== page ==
Are we too comfortable with the Status Quo?

KBT's current Chair Clint Goodin of Vaughn & Melton is a pretty smart guy. We were having a conversation the other day when Clint said,  "We can't get so comfortable and decadent that we're no longer hungry."

Brilliantly stated Clint - and incredibly true.

As a state, we've worked hard to build an incredible, multi-modal infrastructure that connects our state to the rest of the country and the rest of the world. Our infrastructure supports Kentucky's manufacturing community, agricultural community, mining and mineral community, and our general population by providing safe, dependable transportation alternatives so they can move their goods - more than $27 billion worth in 2014 - to the open marketplace.

Our transportation network is remarkable. We've got it all. We can move anyone and anything.

The transportation network is so remarkable that we've all gotten pretty comfortable.  So comfortable that many of us take the infrastructure we have now for granted. Most of us just assume that the road in front of our house will always be well maintained and easily traveled. We assume that the airport will continue to operate as it always has and that the freight will always be able to be delivered on time. We assume that since everything seems okay today that it will all be okay tomorrow.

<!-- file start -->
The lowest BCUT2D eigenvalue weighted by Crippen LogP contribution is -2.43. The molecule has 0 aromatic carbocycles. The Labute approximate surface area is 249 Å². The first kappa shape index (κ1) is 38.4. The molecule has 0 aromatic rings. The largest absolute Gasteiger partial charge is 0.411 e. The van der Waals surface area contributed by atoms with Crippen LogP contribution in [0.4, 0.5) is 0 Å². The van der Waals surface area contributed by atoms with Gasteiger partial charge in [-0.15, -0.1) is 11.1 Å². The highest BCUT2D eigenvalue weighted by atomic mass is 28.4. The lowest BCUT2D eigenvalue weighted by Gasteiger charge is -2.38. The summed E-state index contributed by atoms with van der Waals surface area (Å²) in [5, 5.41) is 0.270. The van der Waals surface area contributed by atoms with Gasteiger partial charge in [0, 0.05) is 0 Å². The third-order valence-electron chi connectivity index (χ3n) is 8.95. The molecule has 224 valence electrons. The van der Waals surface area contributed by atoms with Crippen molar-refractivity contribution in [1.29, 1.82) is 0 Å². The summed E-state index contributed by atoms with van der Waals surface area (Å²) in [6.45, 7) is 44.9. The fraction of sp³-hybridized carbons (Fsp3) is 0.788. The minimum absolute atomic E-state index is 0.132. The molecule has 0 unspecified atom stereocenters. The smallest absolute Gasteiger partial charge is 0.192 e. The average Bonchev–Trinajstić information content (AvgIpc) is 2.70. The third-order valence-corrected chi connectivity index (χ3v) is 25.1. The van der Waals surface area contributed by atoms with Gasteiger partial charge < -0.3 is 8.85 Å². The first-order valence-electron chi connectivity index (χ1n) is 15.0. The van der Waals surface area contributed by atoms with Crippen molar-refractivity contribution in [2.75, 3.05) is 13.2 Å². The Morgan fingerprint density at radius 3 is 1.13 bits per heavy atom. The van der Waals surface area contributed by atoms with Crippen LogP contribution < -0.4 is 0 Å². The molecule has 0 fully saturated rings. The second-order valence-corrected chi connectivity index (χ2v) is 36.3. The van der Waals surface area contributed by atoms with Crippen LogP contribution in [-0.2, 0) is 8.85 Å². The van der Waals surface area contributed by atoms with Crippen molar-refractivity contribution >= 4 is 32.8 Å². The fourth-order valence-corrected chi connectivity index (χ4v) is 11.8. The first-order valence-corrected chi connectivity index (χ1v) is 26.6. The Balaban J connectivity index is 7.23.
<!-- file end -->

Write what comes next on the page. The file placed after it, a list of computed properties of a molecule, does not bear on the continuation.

We tend to think that we don't have to contribute anything at all and we'll still maintain our status quo. We cease to be hungry.

What happens when we aren't hungry?

We miss opportunities. We don't take risks that could have positive outcomes. We don't take pro-active steps to ensure that future generations can succeed.  We stop looking at alternative ways to do things - or pay for things - because we think we're just fine the way we are.

But we can't do that.

Transportation is too important for all of us not to always be hungry. We will have to continue looking for ways to fund improvements. At some point, we'll have to consider alternative funding mechanisms like Public-Private Partnerships and LIFT (Local Investments for Transformation) to pay for the improvements we need.

We have to look at the impact CAFE (Corporate Average Fuel Economy) standards will have on our current funding mechanism. We have to discuss how we assess alternative fuel vehicles and hybrids so they pay their fair share.

We have to get hungry - so our future generations don't find themselves starving to death.

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